Rhode Island law mandates renewable energy use

* National Grid committed to 90 MW of renewables

* Gov. says smooths the way for planned offshore wind farm

* $1.5 bln project would generate 1.3 mln MW electricity

WARWICK, R.I., June 26 (Reuters) - Rhode Island’s governor signed a law on Friday that requires the state’s largest electric utility to buy power from renewable energy producers, a move intended to smooth the way for what could be the first offshore wind farm in the United States.

The legislation requires National Grid Plc NG.LNGG.N to make long-term contracts to buy 90 megawatts of renewable power, a step that Governor Donald Carcieri says should help Deepwater Wind to secure the $1.5 billion in funding it expects to need for two offshore projects.

Ninety megawatts is enough power to meet the electricity needs of roughly 72,000 typical American homes. But it will represent just a sliver of Deepwater’s planned capacity.

“This project is going to be privately financed,” Carcieri told reporters after signing the bill into law. “For them to get their financing, they’ve got to have a buyer for the power and be sure that that buyer will be willing to enter into a long-term contract.”

Deepwater, which is backed by hedge fund DE Shaw and wind developer First Wind, will need to secure construction financing to build the projects, said Paul Rich, the company’s chief development officer.

Deepwater plans to build two wind farms off Rhode Island, first a small site with five to eight turbines off the coast of Block Island, followed by a much larger 100-turbine farm at least 15 miles (24 km) off the state’s coast.

The Block Island project could become the first offshore commercial wind farm to operate in the United States. It would be located in state waters and thus not require federal approval, Deepwater officials said.

Together, the two farms would produce about 1.3 million megawatts of power, enough to meet 15 percent of the state’s electric demand.

The other contender to become the first U.S. offshore wind farm is Cape Wind, a larger, 130-turbine, $1 billion wind farm planned off the coast of neighboring Massachusetts.

Cape Wind initially faced opposition from wealthy landowners in the Cape Cod resort area who said it would spoil their ocean views. While it has received state approval to move forward, it still needs a federal permit.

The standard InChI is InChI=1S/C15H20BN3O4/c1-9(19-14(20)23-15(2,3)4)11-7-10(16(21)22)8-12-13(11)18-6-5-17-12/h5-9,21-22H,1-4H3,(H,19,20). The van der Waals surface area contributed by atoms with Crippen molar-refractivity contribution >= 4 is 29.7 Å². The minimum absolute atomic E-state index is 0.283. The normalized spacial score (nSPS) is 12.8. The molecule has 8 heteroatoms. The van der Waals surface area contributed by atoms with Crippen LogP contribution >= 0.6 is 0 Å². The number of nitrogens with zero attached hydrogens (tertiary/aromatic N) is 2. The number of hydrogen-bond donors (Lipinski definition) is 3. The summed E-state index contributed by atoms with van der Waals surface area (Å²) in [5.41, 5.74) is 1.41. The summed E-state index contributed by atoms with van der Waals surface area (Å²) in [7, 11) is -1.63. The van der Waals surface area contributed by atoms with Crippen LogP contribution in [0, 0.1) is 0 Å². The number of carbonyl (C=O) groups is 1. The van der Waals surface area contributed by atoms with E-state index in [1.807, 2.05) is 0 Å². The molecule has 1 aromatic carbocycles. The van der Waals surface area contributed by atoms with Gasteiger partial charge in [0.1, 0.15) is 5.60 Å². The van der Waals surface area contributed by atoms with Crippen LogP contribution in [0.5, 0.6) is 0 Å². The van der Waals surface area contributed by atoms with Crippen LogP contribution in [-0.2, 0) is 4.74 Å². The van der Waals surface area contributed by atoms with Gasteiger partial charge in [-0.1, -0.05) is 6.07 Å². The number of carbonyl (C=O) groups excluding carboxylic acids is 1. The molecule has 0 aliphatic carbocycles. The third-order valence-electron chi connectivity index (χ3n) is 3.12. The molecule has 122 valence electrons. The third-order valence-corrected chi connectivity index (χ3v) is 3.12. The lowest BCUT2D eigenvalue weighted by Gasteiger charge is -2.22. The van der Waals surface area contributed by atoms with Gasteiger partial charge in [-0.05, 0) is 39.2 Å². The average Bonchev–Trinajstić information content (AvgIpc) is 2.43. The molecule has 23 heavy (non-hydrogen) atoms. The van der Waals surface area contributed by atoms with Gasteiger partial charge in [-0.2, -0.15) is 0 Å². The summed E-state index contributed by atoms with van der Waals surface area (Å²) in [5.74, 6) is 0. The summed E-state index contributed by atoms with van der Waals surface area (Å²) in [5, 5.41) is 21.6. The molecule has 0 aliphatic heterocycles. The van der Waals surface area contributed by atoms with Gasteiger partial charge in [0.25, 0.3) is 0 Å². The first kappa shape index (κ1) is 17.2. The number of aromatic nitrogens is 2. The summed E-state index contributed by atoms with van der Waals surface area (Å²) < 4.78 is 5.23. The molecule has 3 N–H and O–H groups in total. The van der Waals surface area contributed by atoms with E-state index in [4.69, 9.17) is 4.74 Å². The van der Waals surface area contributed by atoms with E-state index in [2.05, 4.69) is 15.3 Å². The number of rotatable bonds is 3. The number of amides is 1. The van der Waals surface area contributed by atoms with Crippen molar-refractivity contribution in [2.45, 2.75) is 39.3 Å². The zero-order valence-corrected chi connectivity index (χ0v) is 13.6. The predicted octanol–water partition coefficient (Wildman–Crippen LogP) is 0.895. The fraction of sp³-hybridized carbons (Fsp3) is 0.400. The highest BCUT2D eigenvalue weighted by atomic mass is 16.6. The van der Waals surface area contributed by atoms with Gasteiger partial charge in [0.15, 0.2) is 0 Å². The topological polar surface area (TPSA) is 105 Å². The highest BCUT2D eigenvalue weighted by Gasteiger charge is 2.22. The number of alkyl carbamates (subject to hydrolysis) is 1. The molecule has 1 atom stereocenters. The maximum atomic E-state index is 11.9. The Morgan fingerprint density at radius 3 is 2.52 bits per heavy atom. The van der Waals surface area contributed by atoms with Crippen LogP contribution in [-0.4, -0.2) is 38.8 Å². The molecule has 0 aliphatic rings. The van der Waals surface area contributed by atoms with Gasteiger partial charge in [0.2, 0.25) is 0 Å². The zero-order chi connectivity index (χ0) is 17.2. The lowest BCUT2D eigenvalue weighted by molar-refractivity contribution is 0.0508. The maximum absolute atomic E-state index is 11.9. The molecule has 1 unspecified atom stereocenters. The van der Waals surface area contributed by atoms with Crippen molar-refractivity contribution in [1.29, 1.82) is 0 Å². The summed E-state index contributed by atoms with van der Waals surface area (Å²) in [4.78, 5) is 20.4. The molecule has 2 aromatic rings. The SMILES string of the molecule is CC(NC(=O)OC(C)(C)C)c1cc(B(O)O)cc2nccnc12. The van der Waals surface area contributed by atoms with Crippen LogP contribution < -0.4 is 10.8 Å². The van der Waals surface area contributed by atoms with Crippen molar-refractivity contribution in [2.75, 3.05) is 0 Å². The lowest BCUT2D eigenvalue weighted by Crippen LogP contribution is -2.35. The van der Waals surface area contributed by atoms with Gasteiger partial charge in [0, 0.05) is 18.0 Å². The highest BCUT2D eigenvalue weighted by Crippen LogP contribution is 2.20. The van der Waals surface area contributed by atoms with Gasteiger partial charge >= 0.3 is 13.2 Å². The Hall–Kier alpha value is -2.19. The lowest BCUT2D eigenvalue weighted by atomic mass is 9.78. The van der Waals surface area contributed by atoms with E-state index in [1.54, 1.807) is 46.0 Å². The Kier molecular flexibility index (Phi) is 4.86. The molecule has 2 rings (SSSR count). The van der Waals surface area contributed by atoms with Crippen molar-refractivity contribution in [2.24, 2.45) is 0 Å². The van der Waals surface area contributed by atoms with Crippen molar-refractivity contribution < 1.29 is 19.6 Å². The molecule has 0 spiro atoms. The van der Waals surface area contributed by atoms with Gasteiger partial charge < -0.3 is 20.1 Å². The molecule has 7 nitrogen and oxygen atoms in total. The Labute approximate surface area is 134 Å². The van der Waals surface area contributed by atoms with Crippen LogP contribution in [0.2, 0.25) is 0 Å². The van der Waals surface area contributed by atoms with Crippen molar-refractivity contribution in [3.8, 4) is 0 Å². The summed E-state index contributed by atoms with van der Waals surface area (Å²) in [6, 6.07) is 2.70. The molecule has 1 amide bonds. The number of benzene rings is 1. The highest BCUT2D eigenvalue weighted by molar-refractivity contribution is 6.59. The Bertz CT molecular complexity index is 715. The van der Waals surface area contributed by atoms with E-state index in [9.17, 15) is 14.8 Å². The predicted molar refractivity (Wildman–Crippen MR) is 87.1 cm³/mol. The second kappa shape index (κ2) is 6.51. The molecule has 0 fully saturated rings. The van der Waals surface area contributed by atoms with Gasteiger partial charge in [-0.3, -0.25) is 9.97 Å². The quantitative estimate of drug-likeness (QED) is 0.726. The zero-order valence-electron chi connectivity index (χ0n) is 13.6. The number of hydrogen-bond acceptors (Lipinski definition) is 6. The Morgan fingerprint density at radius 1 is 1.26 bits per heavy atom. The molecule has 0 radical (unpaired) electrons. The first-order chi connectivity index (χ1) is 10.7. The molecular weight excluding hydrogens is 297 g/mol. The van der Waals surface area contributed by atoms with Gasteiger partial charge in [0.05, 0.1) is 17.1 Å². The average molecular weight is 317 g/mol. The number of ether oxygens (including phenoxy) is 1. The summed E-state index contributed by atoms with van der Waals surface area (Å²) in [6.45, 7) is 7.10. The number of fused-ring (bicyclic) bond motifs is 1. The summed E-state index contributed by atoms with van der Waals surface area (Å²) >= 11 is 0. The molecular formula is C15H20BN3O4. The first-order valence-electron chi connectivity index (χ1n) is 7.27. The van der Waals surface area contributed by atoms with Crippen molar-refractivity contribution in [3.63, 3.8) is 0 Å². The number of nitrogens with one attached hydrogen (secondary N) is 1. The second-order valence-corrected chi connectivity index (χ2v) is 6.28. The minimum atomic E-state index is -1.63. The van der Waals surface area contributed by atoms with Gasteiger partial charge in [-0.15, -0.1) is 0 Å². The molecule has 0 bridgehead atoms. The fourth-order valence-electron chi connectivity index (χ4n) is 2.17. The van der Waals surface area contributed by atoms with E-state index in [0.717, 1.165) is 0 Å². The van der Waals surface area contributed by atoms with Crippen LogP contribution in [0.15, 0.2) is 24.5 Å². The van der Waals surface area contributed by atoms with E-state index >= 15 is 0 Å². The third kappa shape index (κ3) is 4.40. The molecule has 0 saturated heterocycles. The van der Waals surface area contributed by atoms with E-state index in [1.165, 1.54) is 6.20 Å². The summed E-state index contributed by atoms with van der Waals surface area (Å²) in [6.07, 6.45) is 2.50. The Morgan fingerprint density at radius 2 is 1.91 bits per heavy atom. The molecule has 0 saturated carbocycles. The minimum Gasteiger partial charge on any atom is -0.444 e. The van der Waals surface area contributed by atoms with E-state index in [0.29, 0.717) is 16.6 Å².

National Grid has also committed to buying power from renewable sources in Massachusetts, said Mike Ryan, the company’s president for Rhode Island distribution. The duration of the Rhode Island agreement is yet to be negotiated, he said.

Most wind development in the United States is concentrated in the nation’s Central Plains region, where wind is abundant but the population is sparse. The problem lies in transmitting the power to population centers along the coasts.

By focusing on offshore wind development along the densely populated East Coast, the electricity industry can reduce the transmission challenge, Carcieri said.

Rhode Island, the smallest U.S. state, is struggling with one of the highest unemployment rates in the nation. It lost most of its manufacturing industry in the 1960s and 1970s and has struggled to find a new economic engine.

Deepwater plans to build a staging area on Quonset Point, which will eventually employ about 800 people, Carcieri said. As part of the deal, the company committed to use that site as an assembly point for any other offshore wind farms it constructs from Delaware to Maine.

The legislation “seriously identifies offshore wind as the most significant resource in this state,” said Deepwater’s Rich. (Reporting by Scott Malone; Editing by Lisa Von Ahn)